ANTHRAX – 30 Year Infection: Philadelphians Among The Living
April 8, 2017, a year ago
Getting wise in old age, as these legacy acts take younger bands (not just their contemporaries) out on the road, luring a crowd that predominately wasn't even born when Anthrax began! Quite the dichotomy in the crowd, young kids pushed up against the barricade, many just getting their initial concert experience, while the gray-haired veterans arrived late, little interest in the openers, just wanting to reconnect with THEIR youth, witnessing Scott Ian & Co. of the Big 4 (and maybe the Top 10 global thrashers, apart from Death Angel) Anthrax give the best (only?) live PERFORMANCE. Registering in ergs, horsepower or whatever units work can be measured in), Scott Ian alone (with his repetitive circular paths) generates more energy than the rest of the youngsters on this bill, to say nothing of the frenetic bassist Frank Bello and frontman Joey Belladonna, the singer wearing a t-shirt hawking the band's new Wardance beer.
Strange spring night, coming into the Electric Factory in shorts, but needing a jacket by the time we left. The opening old school trio: "Among The Living", "Caught In A Mosh" and "Madhouse" were met with a frenzy of activity, both sides of the barricade. Purple and white lights swept the stage. Ian seemed much more animated than usual (check out the shouts and facial expressions in the photo gallery), venturing center stage and up the slanted gangplank (one either side of the stage) to visit drummer Charlie Benante. Bello used these as makeshift ramps for the apparently invisible skateboard from which he continuously launched himself. When not flinging his body around precariously, the bassist often had one foot perched upon the wedge monitors at the stage front.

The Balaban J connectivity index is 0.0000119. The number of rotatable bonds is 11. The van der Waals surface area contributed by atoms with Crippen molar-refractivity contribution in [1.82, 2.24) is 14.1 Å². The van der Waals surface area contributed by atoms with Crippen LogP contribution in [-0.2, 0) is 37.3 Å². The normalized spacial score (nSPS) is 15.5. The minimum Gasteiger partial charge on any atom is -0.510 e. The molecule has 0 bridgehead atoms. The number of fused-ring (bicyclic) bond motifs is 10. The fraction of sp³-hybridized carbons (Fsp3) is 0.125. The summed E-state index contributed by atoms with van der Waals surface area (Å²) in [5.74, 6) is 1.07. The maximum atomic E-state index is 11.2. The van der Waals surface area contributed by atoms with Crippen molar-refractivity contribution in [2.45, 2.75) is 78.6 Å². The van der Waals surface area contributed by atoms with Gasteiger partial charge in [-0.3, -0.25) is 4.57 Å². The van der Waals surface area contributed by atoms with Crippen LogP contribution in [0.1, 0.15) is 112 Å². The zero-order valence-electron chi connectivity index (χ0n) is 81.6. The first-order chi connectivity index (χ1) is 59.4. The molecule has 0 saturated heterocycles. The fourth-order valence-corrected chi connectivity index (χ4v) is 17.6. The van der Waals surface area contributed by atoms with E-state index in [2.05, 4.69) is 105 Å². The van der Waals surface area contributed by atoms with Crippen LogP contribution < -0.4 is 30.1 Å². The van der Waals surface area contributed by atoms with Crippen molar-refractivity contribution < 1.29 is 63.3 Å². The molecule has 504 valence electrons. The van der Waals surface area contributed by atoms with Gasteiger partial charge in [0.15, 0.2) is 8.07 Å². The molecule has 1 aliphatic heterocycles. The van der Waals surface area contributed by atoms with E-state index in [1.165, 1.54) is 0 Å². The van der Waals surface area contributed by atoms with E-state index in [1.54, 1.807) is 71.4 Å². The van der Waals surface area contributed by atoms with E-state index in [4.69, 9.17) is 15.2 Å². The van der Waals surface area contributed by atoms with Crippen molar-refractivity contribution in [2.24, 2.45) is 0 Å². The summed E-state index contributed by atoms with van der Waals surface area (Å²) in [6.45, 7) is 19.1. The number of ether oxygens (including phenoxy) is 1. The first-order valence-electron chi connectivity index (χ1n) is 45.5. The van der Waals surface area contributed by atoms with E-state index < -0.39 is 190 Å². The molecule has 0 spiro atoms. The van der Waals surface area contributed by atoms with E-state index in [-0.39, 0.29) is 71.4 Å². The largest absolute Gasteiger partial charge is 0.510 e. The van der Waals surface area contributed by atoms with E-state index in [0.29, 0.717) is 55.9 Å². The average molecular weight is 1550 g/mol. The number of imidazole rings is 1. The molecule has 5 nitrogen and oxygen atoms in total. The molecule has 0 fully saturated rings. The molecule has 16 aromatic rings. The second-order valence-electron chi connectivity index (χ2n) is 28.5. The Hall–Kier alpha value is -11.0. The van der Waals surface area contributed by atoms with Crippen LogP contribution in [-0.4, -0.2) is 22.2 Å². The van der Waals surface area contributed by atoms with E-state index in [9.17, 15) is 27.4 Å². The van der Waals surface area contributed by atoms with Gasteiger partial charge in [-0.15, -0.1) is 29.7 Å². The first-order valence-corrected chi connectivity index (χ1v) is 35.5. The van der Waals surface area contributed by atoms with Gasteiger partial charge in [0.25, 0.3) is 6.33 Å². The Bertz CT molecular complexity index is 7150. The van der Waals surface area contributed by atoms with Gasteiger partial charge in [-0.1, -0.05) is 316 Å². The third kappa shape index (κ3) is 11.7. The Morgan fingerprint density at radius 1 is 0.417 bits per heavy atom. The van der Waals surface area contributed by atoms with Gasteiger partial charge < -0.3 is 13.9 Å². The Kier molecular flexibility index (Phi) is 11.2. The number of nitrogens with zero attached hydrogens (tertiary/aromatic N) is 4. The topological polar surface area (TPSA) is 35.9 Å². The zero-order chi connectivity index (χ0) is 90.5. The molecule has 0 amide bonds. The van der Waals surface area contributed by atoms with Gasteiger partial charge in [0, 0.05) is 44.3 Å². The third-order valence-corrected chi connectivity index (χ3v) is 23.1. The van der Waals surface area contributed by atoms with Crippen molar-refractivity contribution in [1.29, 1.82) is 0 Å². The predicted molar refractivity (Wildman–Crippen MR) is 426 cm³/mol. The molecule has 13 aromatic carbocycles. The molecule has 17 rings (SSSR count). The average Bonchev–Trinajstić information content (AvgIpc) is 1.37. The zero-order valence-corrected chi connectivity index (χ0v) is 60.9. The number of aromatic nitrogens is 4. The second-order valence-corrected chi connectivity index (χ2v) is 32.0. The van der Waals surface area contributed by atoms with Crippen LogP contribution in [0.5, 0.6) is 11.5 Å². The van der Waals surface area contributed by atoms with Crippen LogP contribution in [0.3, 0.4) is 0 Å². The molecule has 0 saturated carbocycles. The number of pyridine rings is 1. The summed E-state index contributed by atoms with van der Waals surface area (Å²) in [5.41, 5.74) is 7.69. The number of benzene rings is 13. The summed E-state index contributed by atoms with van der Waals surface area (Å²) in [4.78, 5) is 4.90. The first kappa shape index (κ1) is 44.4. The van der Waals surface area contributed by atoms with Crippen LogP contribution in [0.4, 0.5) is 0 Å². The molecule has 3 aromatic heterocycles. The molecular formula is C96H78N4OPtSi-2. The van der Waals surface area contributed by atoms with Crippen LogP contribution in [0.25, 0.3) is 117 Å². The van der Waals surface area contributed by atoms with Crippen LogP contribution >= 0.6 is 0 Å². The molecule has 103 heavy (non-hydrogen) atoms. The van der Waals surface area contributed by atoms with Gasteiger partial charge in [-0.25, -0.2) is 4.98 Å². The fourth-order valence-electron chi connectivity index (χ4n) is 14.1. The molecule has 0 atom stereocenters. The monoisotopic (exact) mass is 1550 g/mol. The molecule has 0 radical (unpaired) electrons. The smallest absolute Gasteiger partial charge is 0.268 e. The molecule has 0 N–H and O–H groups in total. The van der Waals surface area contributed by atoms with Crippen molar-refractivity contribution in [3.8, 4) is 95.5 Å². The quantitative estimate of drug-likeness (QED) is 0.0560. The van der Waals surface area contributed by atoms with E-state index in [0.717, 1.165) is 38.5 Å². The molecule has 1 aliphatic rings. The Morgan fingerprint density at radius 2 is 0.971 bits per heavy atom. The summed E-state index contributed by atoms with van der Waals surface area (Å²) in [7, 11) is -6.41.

The rest of the all too short (75 minutes, twelve song) set seemingly alternated between classic and newer material. The guitarist gave his respects to the balcony (over age bar), before strobe flashing "Fight 'Em 'Til You Can't" (have there ever been more apostrophes in one song title?), which gave way to the Belladonna introduced, and crowd sung, "I Am The Law". 'Breathing Lightning" was the first of three For All Kings tracks peppered through the second half of the set, along with "Evil Twin" and moody, purple and magenta lit proper set closer "Blood Eagle Wings", which gives Ian a brief chance to live out his ‘70s stadium rock god fantasy (alone onstage, start & finish, mildly strumming the guitar).
"N.F.L." sees Belladonna offer the first verse a cappella, before the band joins him onstage and blinding green lights flood the stage. As the riffing intensifies, pulses of white lights streak across the stage, like wayward tracer fire. Never a huge fan of "Antisocial", it's almost requisite to start the encore, begun with Bello and Ian facing Benante, back to the crowd. Eventually they all line up, four across the front. Walking like a hunchback chimp, Belladonna (Anthrax toque pulled down to the bridge of his nose) appeared from the shadows as multi-directional spotlights shone on Benante, who kicks off evening ending "Indians". The singer succeeded in getting a circle pit going, as four plumbs of smoke shot up behind the band.
Sure a few kids learned something tonight, like you're never too old to rock and Dad's music might just kick your ass!